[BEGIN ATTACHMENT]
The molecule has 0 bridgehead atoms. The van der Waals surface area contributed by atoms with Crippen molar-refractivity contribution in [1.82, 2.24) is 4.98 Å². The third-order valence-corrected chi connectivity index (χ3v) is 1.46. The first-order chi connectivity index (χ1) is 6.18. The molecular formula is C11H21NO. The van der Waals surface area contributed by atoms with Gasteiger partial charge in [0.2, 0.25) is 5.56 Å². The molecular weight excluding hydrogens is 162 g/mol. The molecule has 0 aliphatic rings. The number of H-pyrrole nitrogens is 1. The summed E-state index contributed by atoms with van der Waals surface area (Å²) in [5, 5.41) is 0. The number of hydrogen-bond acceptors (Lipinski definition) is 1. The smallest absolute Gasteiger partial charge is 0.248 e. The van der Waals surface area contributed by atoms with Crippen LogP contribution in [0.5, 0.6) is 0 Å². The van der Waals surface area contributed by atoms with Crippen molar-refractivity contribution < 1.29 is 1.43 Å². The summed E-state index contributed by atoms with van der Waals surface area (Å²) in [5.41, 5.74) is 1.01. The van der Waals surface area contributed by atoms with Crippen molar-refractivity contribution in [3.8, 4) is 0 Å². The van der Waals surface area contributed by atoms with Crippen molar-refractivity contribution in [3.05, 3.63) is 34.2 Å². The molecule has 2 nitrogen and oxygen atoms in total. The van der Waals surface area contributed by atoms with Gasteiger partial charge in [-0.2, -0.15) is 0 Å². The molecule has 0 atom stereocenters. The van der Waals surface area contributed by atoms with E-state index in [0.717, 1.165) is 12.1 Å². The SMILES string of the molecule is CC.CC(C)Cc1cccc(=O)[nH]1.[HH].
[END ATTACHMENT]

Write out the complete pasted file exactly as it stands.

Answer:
The molecule has 0 bridgehead atoms. The van der Waals surface area contributed by atoms with Crippen molar-refractivity contribution in [1.82, 2.24) is 4.98 Å². The third-order valence-corrected chi connectivity index (χ3v) is 1.46. The first-order chi connectivity index (χ1) is 6.18. The molecular formula is C11H21NO. The van der Waals surface area contributed by atoms with Gasteiger partial charge in [0.2, 0.25) is 5.56 Å². The molecular weight excluding hydrogens is 162 g/mol. The molecule has 0 aliphatic rings. The number of H-pyrrole nitrogens is 1. The summed E-state index contributed by atoms with van der Waals surface area (Å²) in [5, 5.41) is 0. The number of hydrogen-bond acceptors (Lipinski definition) is 1. The smallest absolute Gasteiger partial charge is 0.248 e. The van der Waals surface area contributed by atoms with Crippen LogP contribution in [0.5, 0.6) is 0 Å². The van der Waals surface area contributed by atoms with Crippen molar-refractivity contribution < 1.29 is 1.43 Å². The summed E-state index contributed by atoms with van der Waals surface area (Å²) in [5.41, 5.74) is 1.01. The van der Waals surface area contributed by atoms with Crippen molar-refractivity contribution in [3.8, 4) is 0 Å². The van der Waals surface area contributed by atoms with Crippen molar-refractivity contribution in [3.05, 3.63) is 34.2 Å². The molecule has 2 nitrogen and oxygen atoms in total. The van der Waals surface area contributed by atoms with Gasteiger partial charge in [-0.2, -0.15) is 0 Å². The molecule has 0 atom stereocenters. The van der Waals surface area contributed by atoms with E-state index in [0.717, 1.165) is 12.1 Å². The SMILES string of the molecule is CC.CC(C)Cc1cccc(=O)[nH]1.[HH].